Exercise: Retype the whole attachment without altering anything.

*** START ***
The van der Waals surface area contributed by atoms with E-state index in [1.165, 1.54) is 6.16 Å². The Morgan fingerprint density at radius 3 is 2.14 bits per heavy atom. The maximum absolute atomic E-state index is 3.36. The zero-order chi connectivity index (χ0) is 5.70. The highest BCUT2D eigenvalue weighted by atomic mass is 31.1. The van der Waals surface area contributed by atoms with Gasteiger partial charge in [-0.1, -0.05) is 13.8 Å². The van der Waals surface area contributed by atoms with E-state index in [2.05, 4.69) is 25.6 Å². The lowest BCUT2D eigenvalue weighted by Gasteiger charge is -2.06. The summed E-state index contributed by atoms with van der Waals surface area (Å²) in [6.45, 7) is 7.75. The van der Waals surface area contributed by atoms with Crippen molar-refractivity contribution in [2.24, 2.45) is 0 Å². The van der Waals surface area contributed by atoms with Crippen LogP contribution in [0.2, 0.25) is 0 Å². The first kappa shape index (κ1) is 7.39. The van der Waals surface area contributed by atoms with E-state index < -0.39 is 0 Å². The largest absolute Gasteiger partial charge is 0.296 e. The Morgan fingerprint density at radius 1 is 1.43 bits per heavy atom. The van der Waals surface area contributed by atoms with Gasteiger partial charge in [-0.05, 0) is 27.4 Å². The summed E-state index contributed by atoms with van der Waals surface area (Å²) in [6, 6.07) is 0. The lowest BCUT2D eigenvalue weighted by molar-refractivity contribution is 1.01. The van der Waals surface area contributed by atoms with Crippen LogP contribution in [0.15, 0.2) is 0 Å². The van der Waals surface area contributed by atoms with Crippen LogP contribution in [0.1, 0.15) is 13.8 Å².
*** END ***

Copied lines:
The van der Waals surface area contributed by atoms with E-state index in [1.165, 1.54) is 6.16 Å². The Morgan fingerprint density at radius 3 is 2.14 bits per heavy atom. The maximum absolute atomic E-state index is 3.36. The zero-order chi connectivity index (χ0) is 5.70. The highest BCUT2D eigenvalue weighted by atomic mass is 31.1. The van der Waals surface area contributed by atoms with Gasteiger partial charge in [-0.1, -0.05) is 13.8 Å². The van der Waals surface area contributed by atoms with E-state index in [2.05, 4.69) is 25.6 Å². The lowest BCUT2D eigenvalue weighted by Gasteiger charge is -2.06. The summed E-state index contributed by atoms with van der Waals surface area (Å²) in [6.45, 7) is 7.75. The van der Waals surface area contributed by atoms with Crippen molar-refractivity contribution in [2.24, 2.45) is 0 Å². The van der Waals surface area contributed by atoms with Crippen LogP contribution in [0.2, 0.25) is 0 Å². The first kappa shape index (κ1) is 7.39. The van der Waals surface area contributed by atoms with E-state index < -0.39 is 0 Å². The largest absolute Gasteiger partial charge is 0.296 e. The Morgan fingerprint density at radius 1 is 1.43 bits per heavy atom. The van der Waals surface area contributed by atoms with Gasteiger partial charge in [-0.05, 0) is 27.4 Å². The summed E-state index contributed by atoms with van der Waals surface area (Å²) in [6, 6.07) is 0. The lowest BCUT2D eigenvalue weighted by molar-refractivity contribution is 1.01. The van der Waals surface area contributed by atoms with Crippen LogP contribution in [0.15, 0.2) is 0 Å². The van der Waals surface area contributed by atoms with Crippen LogP contribution in [0.1, 0.15) is 13.8 Å².